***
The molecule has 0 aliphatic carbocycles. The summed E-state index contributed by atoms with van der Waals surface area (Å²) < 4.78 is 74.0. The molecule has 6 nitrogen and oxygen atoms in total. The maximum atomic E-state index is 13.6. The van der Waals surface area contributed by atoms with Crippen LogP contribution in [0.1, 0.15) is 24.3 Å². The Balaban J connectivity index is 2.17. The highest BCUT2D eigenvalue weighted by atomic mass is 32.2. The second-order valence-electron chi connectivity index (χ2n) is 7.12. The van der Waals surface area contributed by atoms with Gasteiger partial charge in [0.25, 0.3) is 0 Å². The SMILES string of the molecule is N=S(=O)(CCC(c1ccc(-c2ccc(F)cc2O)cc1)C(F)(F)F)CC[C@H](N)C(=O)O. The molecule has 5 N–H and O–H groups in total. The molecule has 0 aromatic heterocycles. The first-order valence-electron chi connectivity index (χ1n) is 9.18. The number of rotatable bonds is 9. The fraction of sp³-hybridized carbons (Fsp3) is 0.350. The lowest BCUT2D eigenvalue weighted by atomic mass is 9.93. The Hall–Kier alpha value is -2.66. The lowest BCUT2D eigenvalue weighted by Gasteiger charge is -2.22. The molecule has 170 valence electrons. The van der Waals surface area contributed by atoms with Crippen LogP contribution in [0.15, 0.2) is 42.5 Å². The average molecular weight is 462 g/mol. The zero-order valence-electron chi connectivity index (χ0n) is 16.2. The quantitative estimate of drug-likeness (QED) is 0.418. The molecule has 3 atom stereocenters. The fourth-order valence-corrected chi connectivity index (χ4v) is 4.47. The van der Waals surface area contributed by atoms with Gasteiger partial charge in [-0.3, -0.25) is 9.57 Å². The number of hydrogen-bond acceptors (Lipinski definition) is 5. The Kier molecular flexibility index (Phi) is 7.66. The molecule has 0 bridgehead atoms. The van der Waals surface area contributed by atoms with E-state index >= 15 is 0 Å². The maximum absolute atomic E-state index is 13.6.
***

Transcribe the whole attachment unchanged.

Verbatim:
The molecule has 0 aliphatic carbocycles. The summed E-state index contributed by atoms with van der Waals surface area (Å²) < 4.78 is 74.0. The molecule has 6 nitrogen and oxygen atoms in total. The maximum atomic E-state index is 13.6. The van der Waals surface area contributed by atoms with Crippen LogP contribution in [0.1, 0.15) is 24.3 Å². The Balaban J connectivity index is 2.17. The highest BCUT2D eigenvalue weighted by atomic mass is 32.2. The second-order valence-electron chi connectivity index (χ2n) is 7.12. The van der Waals surface area contributed by atoms with Gasteiger partial charge in [0.25, 0.3) is 0 Å². The SMILES string of the molecule is N=S(=O)(CCC(c1ccc(-c2ccc(F)cc2O)cc1)C(F)(F)F)CC[C@H](N)C(=O)O. The molecule has 5 N–H and O–H groups in total. The molecule has 0 aromatic heterocycles. The first-order valence-electron chi connectivity index (χ1n) is 9.18. The number of rotatable bonds is 9. The fraction of sp³-hybridized carbons (Fsp3) is 0.350. The lowest BCUT2D eigenvalue weighted by atomic mass is 9.93. The Hall–Kier alpha value is -2.66. The lowest BCUT2D eigenvalue weighted by Gasteiger charge is -2.22. The molecule has 170 valence electrons. The van der Waals surface area contributed by atoms with Crippen LogP contribution in [0.15, 0.2) is 42.5 Å². The average molecular weight is 462 g/mol. The zero-order valence-electron chi connectivity index (χ0n) is 16.2. The quantitative estimate of drug-likeness (QED) is 0.418. The molecule has 3 atom stereocenters. The fourth-order valence-corrected chi connectivity index (χ4v) is 4.47. The van der Waals surface area contributed by atoms with Gasteiger partial charge in [-0.3, -0.25) is 9.57 Å². The number of hydrogen-bond acceptors (Lipinski definition) is 5. The Kier molecular flexibility index (Phi) is 7.66. The molecule has 0 bridgehead atoms. The van der Waals surface area contributed by atoms with E-state index >= 15 is 0 Å². The maximum absolute atomic E-state index is 13.6.